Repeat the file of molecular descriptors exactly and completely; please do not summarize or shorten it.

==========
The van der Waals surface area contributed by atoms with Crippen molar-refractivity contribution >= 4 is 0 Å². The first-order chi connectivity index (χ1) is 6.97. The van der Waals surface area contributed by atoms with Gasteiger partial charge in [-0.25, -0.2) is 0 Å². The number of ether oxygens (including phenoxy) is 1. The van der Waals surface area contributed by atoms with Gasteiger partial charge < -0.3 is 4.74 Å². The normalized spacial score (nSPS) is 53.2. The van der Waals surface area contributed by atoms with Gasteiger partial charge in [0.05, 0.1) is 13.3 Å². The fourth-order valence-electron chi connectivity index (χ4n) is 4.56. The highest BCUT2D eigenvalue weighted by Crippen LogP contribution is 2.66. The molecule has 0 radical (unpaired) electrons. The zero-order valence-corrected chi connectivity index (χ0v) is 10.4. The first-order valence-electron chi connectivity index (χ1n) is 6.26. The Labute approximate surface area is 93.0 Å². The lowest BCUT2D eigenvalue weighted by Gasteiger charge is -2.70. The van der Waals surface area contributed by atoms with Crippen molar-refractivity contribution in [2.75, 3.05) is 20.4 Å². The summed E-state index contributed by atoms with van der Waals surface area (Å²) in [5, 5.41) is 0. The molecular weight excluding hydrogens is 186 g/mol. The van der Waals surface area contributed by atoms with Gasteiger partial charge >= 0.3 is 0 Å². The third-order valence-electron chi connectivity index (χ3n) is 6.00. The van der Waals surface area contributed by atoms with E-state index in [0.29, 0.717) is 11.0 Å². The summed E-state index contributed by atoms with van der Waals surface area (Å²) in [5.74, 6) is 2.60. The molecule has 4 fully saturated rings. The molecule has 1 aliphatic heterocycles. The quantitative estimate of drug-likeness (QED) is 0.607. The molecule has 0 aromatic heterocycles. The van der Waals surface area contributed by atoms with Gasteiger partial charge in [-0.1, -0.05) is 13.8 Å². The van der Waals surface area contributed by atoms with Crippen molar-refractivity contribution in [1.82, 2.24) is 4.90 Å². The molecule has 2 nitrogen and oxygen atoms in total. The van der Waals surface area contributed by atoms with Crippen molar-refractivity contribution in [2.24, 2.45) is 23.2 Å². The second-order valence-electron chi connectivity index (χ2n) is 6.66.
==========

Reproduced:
The van der Waals surface area contributed by atoms with Crippen molar-refractivity contribution >= 4 is 0 Å². The first-order chi connectivity index (χ1) is 6.97. The van der Waals surface area contributed by atoms with Gasteiger partial charge in [-0.25, -0.2) is 0 Å². The number of ether oxygens (including phenoxy) is 1. The van der Waals surface area contributed by atoms with Gasteiger partial charge < -0.3 is 4.74 Å². The normalized spacial score (nSPS) is 53.2. The van der Waals surface area contributed by atoms with Gasteiger partial charge in [0.05, 0.1) is 13.3 Å². The fourth-order valence-electron chi connectivity index (χ4n) is 4.56. The highest BCUT2D eigenvalue weighted by Crippen LogP contribution is 2.66. The molecule has 0 radical (unpaired) electrons. The zero-order valence-corrected chi connectivity index (χ0v) is 10.4. The first-order valence-electron chi connectivity index (χ1n) is 6.26. The Labute approximate surface area is 93.0 Å². The lowest BCUT2D eigenvalue weighted by Gasteiger charge is -2.70. The van der Waals surface area contributed by atoms with Crippen molar-refractivity contribution in [2.75, 3.05) is 20.4 Å². The summed E-state index contributed by atoms with van der Waals surface area (Å²) in [5, 5.41) is 0. The molecular weight excluding hydrogens is 186 g/mol. The van der Waals surface area contributed by atoms with Gasteiger partial charge >= 0.3 is 0 Å². The third-order valence-electron chi connectivity index (χ3n) is 6.00. The van der Waals surface area contributed by atoms with E-state index in [0.29, 0.717) is 11.0 Å². The summed E-state index contributed by atoms with van der Waals surface area (Å²) in [5.74, 6) is 2.60. The molecule has 4 fully saturated rings. The molecule has 1 aliphatic heterocycles. The quantitative estimate of drug-likeness (QED) is 0.607. The molecule has 0 aromatic heterocycles. The van der Waals surface area contributed by atoms with Gasteiger partial charge in [-0.1, -0.05) is 13.8 Å². The van der Waals surface area contributed by atoms with Crippen molar-refractivity contribution in [1.82, 2.24) is 4.90 Å². The molecule has 2 nitrogen and oxygen atoms in total. The van der Waals surface area contributed by atoms with Crippen molar-refractivity contribution in [2.24, 2.45) is 23.2 Å². The second-order valence-electron chi connectivity index (χ2n) is 6.66.